Underthrow, 15

Thursday night: Travis’s finger still stung, and his stomach churned even before he ate a foot-long B.L.T. on his lunch break, so he chose not to throw the football with Tony in their driveway. Tony had turned on only one of the house lights, a dim standing lamp in the living room which glared against the setting sun creeping through the windows. Travis tossed his polo and khakis into a small hamper hanging on his bedroom doorknob and walked into the living room in a white undershirt and boxers.

Travis’s mom had left a sticky note on the kitchen counter that read CHICKEN IN THE FRIDGE. XOXO. She had managed to balance the store-brand chicken wing box atop the milk and orange juice; there was no other space in the old refrigerator.

“At least let me come Saturday,” Tony said. He slumped against the foot of the couch, his torso hiding the torn part of the cushion where the foam stuffing had begun its escape.

(Tony, though four years younger, stood half an inch shorter than Travis. He had wide shoulders and a thick neck, and could run the length of Elmswood Park without getting winded. All Tony had talked about since June was playing fullback like his hero Joe Riggins, the legendary Redskin that wouldn’t go down with a dozen defenders on his back. Travis knew his brother would shine on the high school team as easily as he had on Pop Warner teams. Sports might be Tony’s future; Travis just had the one day.)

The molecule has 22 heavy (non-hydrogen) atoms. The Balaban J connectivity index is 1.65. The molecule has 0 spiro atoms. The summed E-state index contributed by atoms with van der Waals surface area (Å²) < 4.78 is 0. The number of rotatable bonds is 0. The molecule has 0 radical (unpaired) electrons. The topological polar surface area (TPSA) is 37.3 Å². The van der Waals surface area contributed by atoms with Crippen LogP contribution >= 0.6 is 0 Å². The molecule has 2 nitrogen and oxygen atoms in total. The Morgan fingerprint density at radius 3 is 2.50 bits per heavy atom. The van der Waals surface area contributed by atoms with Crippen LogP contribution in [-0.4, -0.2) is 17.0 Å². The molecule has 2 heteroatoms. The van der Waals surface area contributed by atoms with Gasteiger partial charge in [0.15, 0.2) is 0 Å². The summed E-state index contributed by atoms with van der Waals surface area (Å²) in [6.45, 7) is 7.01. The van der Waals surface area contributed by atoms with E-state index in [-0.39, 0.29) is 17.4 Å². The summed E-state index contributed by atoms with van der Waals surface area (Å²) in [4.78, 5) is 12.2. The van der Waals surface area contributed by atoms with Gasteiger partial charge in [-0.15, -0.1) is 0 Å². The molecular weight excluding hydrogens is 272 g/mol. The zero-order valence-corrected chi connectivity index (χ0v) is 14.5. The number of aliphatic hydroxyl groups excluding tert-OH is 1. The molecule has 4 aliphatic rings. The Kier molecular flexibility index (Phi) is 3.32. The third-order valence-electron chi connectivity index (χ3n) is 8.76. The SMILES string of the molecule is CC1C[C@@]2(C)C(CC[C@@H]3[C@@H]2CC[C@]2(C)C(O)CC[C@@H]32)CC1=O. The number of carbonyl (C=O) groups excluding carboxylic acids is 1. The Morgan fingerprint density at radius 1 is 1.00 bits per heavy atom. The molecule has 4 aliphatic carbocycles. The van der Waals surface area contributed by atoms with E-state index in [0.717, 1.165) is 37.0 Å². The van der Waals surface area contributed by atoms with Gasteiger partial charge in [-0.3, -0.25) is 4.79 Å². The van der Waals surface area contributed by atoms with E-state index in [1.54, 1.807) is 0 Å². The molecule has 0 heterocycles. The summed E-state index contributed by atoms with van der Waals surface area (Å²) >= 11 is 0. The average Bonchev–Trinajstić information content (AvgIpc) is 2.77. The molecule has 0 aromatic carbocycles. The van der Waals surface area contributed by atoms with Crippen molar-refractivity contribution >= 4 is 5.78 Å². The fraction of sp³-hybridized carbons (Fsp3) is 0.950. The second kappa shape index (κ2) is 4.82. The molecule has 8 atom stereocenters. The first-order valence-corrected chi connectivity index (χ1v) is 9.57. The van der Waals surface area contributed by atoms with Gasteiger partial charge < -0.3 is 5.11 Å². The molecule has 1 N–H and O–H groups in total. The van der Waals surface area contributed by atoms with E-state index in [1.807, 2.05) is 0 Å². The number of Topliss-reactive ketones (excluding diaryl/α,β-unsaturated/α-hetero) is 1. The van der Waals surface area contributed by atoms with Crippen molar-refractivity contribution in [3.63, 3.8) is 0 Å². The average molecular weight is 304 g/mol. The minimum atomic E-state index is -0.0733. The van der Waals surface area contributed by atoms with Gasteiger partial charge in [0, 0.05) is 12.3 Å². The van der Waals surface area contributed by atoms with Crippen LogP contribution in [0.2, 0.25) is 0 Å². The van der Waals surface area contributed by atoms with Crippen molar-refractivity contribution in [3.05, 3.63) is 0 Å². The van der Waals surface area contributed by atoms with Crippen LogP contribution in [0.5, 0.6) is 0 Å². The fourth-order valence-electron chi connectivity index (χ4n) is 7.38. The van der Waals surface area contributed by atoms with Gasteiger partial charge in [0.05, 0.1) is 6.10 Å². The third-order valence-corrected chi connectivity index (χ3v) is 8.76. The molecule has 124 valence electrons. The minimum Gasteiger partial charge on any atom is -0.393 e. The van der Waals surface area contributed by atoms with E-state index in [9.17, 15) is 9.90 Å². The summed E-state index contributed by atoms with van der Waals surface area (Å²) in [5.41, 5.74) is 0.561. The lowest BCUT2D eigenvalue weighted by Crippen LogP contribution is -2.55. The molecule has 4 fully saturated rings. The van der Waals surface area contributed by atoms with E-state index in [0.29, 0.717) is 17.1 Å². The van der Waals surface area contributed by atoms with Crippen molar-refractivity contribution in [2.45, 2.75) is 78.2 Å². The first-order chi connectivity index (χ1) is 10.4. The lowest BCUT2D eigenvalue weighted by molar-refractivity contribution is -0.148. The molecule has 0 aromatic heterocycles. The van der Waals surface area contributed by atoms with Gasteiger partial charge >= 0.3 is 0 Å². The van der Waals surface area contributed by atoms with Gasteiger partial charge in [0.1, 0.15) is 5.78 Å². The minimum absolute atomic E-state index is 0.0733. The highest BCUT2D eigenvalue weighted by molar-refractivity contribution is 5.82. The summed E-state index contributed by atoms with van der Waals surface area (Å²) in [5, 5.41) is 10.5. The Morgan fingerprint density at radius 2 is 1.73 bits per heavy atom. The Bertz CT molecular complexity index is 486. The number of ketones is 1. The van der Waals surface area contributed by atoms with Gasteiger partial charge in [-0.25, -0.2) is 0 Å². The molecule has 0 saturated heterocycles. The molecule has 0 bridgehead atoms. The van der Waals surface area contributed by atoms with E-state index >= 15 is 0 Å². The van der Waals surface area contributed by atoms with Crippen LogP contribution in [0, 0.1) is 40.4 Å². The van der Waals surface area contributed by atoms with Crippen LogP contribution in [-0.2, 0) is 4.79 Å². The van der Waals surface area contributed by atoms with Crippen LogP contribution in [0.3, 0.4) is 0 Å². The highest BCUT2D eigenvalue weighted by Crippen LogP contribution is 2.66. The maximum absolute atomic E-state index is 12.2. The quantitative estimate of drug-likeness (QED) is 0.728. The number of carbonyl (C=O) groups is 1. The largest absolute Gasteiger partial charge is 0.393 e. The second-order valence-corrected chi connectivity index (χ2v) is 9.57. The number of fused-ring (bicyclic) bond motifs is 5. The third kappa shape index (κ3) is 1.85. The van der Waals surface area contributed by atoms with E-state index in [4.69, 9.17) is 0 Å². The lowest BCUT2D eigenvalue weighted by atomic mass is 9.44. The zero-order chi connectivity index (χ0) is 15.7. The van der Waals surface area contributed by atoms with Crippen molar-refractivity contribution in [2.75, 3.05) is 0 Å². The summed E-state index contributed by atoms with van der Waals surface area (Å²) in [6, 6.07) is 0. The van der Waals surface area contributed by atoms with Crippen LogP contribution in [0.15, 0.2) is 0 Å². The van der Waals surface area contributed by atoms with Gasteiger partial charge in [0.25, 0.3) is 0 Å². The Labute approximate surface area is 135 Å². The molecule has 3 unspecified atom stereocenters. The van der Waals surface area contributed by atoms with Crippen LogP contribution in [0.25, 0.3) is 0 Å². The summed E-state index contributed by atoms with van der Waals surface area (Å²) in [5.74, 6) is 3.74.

“No,” Travis said, pulling his shoulders back. He had learned years ago that if he stood upright and projected his voice, he sounded enough like their father to keep Tony in line. “Play with your own friends. Put that chicken in the microwave.”

“Want to play some Halo?” Tony asked as he rose to obey the command. The brothers never had more sophisticated conversations than this. They played catch in silence. From their parents, they gained work ethics and an ideal of home as a quiet respite from the exhaustion of employment.

“Sure,” Travis said. He grabbed a video game controller, sat on the couch, and tried to think of Elmswood Park to replace the image of Sarah’s orange hair, framed by a green hat. The best he could do was to instead remember the back of her hair in social studies class, pretty even when pocked by spitballs. Even after closing his eyes to sleep, waves of orange colored his vision like cheap sunglasses.

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